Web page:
As immigrant scientists advance lifesaving research, lawmakers must protect them

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On June 22, President Donald Trump’s administration updated Proclamation 10014, extending a pause on the entry of H-1B, H-2B, J and L visa holders into the country through the end of the year. These actions hurt both the advancement of research and our nation’s scientific leadership. In response, Congress must pass legislation to restrict executive authority over the entry of immigrants into the United States and codify an extension of the Optional Practical Training, or OPT, program for STEM graduates.

My mother earned her undergraduate and graduate degrees in computer science after immigrating to the United States as a refugee from Vietnam. Now, I conduct chemistry research at UC Berkeley, the first in my family to pursue a doctorate. In my lab, I work with graduate students and postdoctoral scholars from around the world whose visas allow them to study and do crucial work in the United States.

Most scientific research is done by early-career scientists — specifically, graduate students and postdoctoral scholars. These scientists also serve as instructors, with 31% to 49% of UC Berkeley STEM doctoral students working as teaching assistants. Thus, as universities and labs scramble to adapt and develop solutions for COVID-19, protecting scientists who are immigrants to this country is critical. The xenophobia embedded in Proclamation 10014 directly contradicts the diversity that is central to the development of young researchers and will cause a significant loss of talent for our country.

Under the Immigration and Nationality Act, the president has the authority to restrict the entry of foreign nationals; the recent proclamation weaponizes that authority to target nonimmigrant visa holders. This puts visa holders traveling outside the United States — for example, to visit family abroad — at risk of being denied reentry and prohibits the entry of any new visa holders. In practice, these restrictions will deter many researchers from applying for visas and push many who are already here to leave.

There is bipartisan support for nonimmigrant visa programs, particularly for our post-pandemic economic recovery. Employer demand for H-1B visas — those that allow them to temporarily employ highly educated foreign professionals — has exceeded supply since 2004. U.S. business groups have spoken out against proposed cuts to the popular OPT program, which allows F-1 student visa holders to work for one year after graduation, highlighting the negative impact they would have on GDP, jobs, wages and innovation. Evidence suggests that limiting H-1B visas leads U.S. multinational companies to offshore jobs, reducing employment opportunities for U.S. workers.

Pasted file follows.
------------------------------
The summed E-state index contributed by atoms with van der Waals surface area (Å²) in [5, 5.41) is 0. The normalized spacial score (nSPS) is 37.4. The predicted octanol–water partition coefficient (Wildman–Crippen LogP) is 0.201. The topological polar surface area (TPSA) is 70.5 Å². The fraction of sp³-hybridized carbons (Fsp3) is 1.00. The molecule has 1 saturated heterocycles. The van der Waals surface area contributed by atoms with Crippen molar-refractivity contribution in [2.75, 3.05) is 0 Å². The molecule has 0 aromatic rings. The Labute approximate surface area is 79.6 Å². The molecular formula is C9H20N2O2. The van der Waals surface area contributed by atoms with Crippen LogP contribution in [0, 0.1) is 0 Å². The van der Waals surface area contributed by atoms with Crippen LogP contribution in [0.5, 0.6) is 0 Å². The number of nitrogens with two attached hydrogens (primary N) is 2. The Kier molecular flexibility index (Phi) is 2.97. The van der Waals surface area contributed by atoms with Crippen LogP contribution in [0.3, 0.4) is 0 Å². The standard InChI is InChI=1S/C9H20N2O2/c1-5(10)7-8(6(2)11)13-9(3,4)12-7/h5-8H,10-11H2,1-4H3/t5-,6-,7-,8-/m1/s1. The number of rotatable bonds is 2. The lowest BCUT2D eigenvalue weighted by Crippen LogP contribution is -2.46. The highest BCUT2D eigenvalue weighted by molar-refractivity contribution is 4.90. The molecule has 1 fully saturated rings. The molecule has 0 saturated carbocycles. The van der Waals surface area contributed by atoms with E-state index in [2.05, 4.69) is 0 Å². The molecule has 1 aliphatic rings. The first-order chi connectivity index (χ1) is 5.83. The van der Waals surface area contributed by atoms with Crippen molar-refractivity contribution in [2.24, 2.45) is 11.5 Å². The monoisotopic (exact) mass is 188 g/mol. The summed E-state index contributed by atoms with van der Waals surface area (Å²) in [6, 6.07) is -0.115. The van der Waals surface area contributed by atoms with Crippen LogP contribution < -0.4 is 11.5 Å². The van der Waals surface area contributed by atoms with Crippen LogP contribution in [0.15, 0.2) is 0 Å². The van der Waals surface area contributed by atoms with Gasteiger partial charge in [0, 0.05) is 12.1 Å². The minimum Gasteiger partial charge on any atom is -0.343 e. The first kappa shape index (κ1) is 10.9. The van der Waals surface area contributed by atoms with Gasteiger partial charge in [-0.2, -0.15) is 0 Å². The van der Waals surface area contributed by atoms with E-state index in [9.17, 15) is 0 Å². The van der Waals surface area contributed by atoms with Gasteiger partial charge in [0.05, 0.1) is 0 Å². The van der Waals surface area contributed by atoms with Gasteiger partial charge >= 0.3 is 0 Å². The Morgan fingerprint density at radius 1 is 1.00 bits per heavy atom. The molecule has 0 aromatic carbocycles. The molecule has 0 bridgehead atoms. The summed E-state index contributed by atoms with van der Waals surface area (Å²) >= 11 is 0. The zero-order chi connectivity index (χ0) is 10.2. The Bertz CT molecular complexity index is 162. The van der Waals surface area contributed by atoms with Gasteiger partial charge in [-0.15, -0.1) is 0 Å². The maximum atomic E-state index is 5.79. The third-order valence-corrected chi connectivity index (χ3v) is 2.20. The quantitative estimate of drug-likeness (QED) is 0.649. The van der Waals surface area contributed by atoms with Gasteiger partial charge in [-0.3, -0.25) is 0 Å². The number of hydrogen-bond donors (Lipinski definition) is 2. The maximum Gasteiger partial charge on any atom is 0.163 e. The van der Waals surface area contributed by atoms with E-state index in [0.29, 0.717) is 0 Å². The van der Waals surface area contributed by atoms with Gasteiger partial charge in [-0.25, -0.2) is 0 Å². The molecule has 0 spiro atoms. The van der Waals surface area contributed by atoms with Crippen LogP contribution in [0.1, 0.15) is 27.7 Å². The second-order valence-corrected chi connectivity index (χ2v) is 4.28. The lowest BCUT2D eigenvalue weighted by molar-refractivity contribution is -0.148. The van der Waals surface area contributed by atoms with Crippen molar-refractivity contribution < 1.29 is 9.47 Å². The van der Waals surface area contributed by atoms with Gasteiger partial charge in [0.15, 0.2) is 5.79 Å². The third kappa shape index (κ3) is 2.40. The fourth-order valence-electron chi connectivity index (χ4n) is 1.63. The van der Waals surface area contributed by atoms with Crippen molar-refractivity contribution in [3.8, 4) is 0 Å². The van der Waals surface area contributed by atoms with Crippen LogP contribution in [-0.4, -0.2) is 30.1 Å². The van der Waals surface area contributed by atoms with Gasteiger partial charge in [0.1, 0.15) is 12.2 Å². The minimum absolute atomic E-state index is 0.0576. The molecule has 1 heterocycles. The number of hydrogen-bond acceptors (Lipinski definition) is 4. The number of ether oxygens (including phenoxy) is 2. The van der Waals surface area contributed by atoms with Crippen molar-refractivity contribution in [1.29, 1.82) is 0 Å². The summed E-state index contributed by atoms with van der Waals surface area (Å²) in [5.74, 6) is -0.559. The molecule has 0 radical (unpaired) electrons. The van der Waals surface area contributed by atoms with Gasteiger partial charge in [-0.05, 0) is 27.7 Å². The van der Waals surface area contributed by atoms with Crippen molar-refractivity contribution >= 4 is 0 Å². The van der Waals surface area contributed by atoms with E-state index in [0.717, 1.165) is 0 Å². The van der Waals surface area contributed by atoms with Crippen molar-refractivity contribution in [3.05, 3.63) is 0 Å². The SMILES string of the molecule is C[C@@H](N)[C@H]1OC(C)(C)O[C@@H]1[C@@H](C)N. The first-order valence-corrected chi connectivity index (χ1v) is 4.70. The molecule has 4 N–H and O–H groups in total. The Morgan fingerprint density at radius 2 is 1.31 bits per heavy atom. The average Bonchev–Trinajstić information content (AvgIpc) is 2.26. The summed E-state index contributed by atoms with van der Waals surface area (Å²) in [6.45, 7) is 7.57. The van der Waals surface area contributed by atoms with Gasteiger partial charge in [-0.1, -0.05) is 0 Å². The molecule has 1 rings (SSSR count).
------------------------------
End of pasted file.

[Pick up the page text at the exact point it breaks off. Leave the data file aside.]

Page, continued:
In response, Congress must pass the National Origin-Based Antidiscrimination for Nonimmigrants, or NO BAN, Act (HR 2214, S 1123), placing reasonable checks and balances on presidential authority to restrict entry of noncitizens into the country, imposing stricter requirements and requiring congressional oversight. The bill broadens the nondiscrimination provision of the Immigration and Nationality Act and ensures that it applies to nonimmigrant visas, such as the F-1, H-1B and J-1 visas commonly used by scientists.

With a two-thirds majority in both legislative chambers needed to override a presidential veto, now is the time for lawmakers to take a strong bipartisan stance to pass the NO BAN Act, which can prevent Proclamation 10014 from taking effect.

Lawmakers should also proactively introduce and pass legislation that codifies a permanent extension of the STEM OPT program to 36 months. This represents a long-term commitment to our international STEM graduates and ensures that their scientific expertise will benefit the United States as we tackle the health and economic impacts of the COVID-19 pandemic.

These attacks on our immigrant communities will not stop. Just this week, Immigration and Customs Enforcement moved to deport students who cannot attend in-person classes due to COVID-19. This announcement is disastrous, as UC Berkeley will likely be forced to cancel almost all in-person instruction for the fall semester. Therefore, this rule will make it extremely challenging, if not impossible, for international students, including graduate student researchers, to remain in the United States. Those forced to return home will face time zone differences, firewalled online learning tools, COVID-19 travel restrictions and the looming uncertainty of whether they’ll be allowed to return to the United States.

As our nation benefits from the fruits of scientific research, we have a responsibility to protect the scientists who make it possible, regardless of their nationality, place of birth or immigration status. We must also remember that immigrants have intrinsic value beyond the economic or scientific benefits that they provide. Today, we must stand with them to reject the Trump administration’s decision and instead advocate for immigration policies rooted in evidence.

Christopher Jackson is a doctoral candidate in chemistry at UC Berkeley and the president of the Science Policy Group at Berkeley.